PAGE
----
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Telangana Mess: Did Sonia Gandhi Blunder?
|by Amulya Ganguli|
For someone who has rarely taken a false step since scripting the Congress' success story over the last five years, Sonia Gandhi's slip-up on Telangana was an uncharacteristic blunder.
The sudden decision to announce the government's approval for dividing Andhra Pradesh was all the more surprising since the Congress president is known to err on the side of caution. Her trademark style of functioning is to listen to everyone before taking a major decision.
It is unlikely, however, that such wide-ranging consultations took place before the fateful step was taken. Whatever the explanation - that the government was spooked by the fear of Maoists in an area noted for violent agitations - fact remains that the hasty step was unwarranted if only because a negative fallout from such a decision was all too obvious.
There is little doubt that if more people had been involved for longer hours to consider all the implications of bifurcating Andhra Pradesh, the downside of the proposed split would have become too stark to be ignored. The subsequent statement against smaller states by Pranab Mukherjee showed that this aspect of the decision was not emphasised as much as it should have been.
Even if P. Chidambaram, who made the announcement, was concerned mainly with the Maoist threat, the destabilising impact of the decision was immediately obvious to Mukherjee because of the longstanding demand for Gorkhaland in his home state of West Bengal. Similarly, Sharad Pawar would have warned against the resuscitation of the Vidarbha demand in Maharashtra.
Arguably, a basic reason for Sonia Gandhi's faux pas is the decentralisation that has taken place under her. Unlike her mother-in-law and late prime minister Indira Gandhi, who emasculated all her ministers into ciphers to take all power into her own hands, Sonia Gandhi seems to believe in delegating authority.
The positive side of such an attitude cannot be denied. It has been evident from the clear division of the spheres of influence between the government and the party. As a result, Manmohan Singh has been able to pursue his policies without any let-up or hindrance, as was evident from the signing of the nuclear deal although Sonia Gandhi was not too enthusiastic about it.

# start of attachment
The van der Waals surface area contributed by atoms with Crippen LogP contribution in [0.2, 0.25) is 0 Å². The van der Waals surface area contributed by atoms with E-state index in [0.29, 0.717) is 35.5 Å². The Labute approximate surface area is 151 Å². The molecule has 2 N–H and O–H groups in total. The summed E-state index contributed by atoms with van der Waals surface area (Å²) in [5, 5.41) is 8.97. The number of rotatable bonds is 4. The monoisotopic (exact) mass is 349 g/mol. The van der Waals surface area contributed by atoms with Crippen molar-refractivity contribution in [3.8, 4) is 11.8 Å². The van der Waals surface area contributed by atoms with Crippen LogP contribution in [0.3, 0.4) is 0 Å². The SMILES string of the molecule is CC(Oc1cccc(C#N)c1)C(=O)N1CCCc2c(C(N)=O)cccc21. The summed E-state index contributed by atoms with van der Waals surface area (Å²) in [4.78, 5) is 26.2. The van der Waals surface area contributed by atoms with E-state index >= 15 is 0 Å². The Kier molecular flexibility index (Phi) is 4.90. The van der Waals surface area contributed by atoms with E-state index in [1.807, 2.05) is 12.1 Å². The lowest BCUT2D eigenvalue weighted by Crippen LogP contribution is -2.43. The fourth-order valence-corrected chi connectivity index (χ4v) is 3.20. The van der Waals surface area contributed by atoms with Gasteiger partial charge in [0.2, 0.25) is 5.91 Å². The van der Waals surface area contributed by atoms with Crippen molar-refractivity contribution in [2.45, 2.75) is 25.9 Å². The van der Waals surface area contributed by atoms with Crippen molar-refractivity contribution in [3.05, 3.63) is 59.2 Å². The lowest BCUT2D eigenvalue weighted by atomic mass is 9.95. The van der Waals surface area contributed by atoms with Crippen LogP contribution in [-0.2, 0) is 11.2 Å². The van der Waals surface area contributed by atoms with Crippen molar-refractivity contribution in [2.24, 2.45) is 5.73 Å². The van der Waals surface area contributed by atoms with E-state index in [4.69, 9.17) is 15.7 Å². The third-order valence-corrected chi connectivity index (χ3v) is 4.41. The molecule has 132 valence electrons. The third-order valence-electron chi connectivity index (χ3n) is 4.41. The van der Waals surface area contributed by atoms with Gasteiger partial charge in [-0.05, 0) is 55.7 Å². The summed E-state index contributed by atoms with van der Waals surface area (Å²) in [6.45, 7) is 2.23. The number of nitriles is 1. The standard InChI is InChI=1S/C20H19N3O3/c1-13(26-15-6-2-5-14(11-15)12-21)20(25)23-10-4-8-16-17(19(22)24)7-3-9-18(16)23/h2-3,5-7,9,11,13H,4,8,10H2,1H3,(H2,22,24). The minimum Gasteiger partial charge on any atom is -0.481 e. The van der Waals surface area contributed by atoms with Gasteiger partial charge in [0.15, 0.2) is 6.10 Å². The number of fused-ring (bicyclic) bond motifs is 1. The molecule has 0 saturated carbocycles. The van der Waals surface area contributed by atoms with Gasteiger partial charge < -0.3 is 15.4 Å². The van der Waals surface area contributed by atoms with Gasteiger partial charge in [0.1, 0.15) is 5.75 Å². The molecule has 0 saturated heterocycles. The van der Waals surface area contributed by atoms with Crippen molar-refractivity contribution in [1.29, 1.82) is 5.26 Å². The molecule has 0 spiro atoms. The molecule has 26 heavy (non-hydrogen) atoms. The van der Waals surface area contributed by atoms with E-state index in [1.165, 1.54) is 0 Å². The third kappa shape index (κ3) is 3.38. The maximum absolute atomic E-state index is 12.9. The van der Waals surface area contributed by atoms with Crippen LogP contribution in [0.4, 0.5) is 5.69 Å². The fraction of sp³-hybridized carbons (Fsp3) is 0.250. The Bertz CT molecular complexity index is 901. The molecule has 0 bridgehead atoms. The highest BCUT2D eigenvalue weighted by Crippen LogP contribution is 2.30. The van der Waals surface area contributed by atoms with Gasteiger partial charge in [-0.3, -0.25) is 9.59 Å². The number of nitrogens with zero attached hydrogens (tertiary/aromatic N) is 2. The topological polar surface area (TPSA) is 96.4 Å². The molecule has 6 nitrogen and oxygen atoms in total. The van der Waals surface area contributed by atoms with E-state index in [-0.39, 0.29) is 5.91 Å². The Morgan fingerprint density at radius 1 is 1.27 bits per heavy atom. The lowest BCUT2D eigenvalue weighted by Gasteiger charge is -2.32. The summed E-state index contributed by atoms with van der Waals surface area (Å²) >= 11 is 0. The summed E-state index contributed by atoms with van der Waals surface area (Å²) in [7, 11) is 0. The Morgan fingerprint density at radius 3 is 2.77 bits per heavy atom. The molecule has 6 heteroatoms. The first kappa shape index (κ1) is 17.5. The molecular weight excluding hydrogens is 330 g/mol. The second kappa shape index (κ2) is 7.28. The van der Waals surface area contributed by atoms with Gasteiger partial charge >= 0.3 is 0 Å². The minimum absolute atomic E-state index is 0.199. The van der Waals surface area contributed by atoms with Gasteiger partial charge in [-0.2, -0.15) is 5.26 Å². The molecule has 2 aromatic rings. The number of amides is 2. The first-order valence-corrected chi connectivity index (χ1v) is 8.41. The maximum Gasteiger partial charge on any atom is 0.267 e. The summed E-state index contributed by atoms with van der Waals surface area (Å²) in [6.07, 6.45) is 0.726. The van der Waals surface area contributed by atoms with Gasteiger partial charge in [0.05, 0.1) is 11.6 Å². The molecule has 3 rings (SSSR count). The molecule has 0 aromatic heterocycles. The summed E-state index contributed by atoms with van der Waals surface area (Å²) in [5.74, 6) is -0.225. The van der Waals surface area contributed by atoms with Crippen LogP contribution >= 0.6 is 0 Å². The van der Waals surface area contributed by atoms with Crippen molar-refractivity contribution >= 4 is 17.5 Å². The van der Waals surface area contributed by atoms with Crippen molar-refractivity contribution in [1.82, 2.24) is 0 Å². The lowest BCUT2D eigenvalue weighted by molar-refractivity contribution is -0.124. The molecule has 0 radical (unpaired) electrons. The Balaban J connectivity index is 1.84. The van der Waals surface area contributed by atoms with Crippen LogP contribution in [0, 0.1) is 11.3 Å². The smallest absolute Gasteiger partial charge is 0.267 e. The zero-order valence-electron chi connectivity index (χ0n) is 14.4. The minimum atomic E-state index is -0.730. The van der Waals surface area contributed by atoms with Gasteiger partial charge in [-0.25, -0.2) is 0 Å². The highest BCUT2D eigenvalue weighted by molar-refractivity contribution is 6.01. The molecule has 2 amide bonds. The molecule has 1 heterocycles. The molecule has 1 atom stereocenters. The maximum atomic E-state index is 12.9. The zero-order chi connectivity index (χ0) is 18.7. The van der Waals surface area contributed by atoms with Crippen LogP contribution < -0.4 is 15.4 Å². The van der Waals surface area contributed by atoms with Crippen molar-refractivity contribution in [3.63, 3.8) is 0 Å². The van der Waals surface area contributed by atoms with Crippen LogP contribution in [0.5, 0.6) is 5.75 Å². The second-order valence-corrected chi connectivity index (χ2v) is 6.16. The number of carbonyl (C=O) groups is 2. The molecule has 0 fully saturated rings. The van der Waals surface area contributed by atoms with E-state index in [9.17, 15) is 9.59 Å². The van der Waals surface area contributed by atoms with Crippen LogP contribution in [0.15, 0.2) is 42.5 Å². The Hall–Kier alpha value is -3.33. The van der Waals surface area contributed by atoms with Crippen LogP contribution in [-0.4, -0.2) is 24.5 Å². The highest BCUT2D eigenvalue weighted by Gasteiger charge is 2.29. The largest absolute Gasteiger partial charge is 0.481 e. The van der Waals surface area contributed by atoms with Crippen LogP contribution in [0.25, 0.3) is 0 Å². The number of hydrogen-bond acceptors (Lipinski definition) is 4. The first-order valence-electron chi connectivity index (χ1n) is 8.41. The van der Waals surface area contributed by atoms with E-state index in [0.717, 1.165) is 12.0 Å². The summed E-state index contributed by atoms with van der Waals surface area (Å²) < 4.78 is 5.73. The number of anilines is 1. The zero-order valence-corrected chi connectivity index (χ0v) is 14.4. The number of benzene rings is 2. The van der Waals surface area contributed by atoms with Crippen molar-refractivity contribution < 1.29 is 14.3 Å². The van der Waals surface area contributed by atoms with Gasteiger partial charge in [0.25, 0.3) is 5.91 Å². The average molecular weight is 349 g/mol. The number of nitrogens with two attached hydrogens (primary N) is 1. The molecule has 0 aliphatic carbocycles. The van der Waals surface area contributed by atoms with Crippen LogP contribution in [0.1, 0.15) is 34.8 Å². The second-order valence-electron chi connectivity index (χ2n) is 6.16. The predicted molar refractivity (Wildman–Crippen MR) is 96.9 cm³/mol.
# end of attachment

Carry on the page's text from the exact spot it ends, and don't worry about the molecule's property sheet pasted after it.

At one stage, her remark that the communists had a point when they opposed the deal made Manmohan Singh say, almost in despair, that not clinching the agreement with the US would not be the end of the world.
Because of her lenience, the prime minister too has tripped up occasionally, as in Sharm-al-Sheikh where Pakistan wheedled a meaningful reference about the Baloch insurgency out of the Indian delegation. Just as New Delhi backtracked a few days later on the question, a similar retreat is apparently in the offing on the Telangana issue as well.
But it will not be easy to repair the damage to Sonia Gandhi's reputation for circumspection and political acumen - the latter exemplified by her refusal to accept the prime minister's post which had flummoxed the Bharatiya Janata Party (BJP).
The false step will haunt her all the more if the demands for smaller states refuse to die down. The Telangana issue may prove to be some kind of benchmark not only because it has been pending for a long time but also because it had the approval of the states reorganisation commission of 1955. A second commission, if it is set up, will be hard put to negate the demand.
Like Telangana, the claim for separating the Darjeeling hills from West Bengal has been around for a long time - a hundred years, according to its supporters. The problem with Sonia Gandhi's blooper is that in both the cases, it is the Congress which will suffer.
While the party's base will be undermined in Andhra Pradesh, where it is in power, its hope of ousting the Left from West Bengal in the company of its alliance partner, the Trinamool Congress, will be dashed if the Gorkhaland agitation gains momentum.
Any such development will be worrisome for the Congress because it has to be remembered that its success in the last two general elections was not as substantial as it may have wished. The party still has to depend on its allies to survive. Its stumbling will not only weaken it but also embolden the allies. The confidence, therefore, with which the government is trying to push through its agenda, as on disinvestment, will be lacking in future.
The Telangana issue will not only lead to a messy situation with the divisive elements rearing their heads in almost every state but also affect the government's and the party's resolve on economic reforms as well as internal security. Even where foreign relations are concerned, India's unfriendly neighbours will be delighted at the prospect of balkanization, which a Chinese analyst wanted his country to encourage.
What is unfortunate, however, is that the entire situation could have been avoided if Sonia Gandhi had followed her customary cautious instincts.
(Amulya Ganguli is a political analyst. He can be reached at firstname.lastname@example.org)
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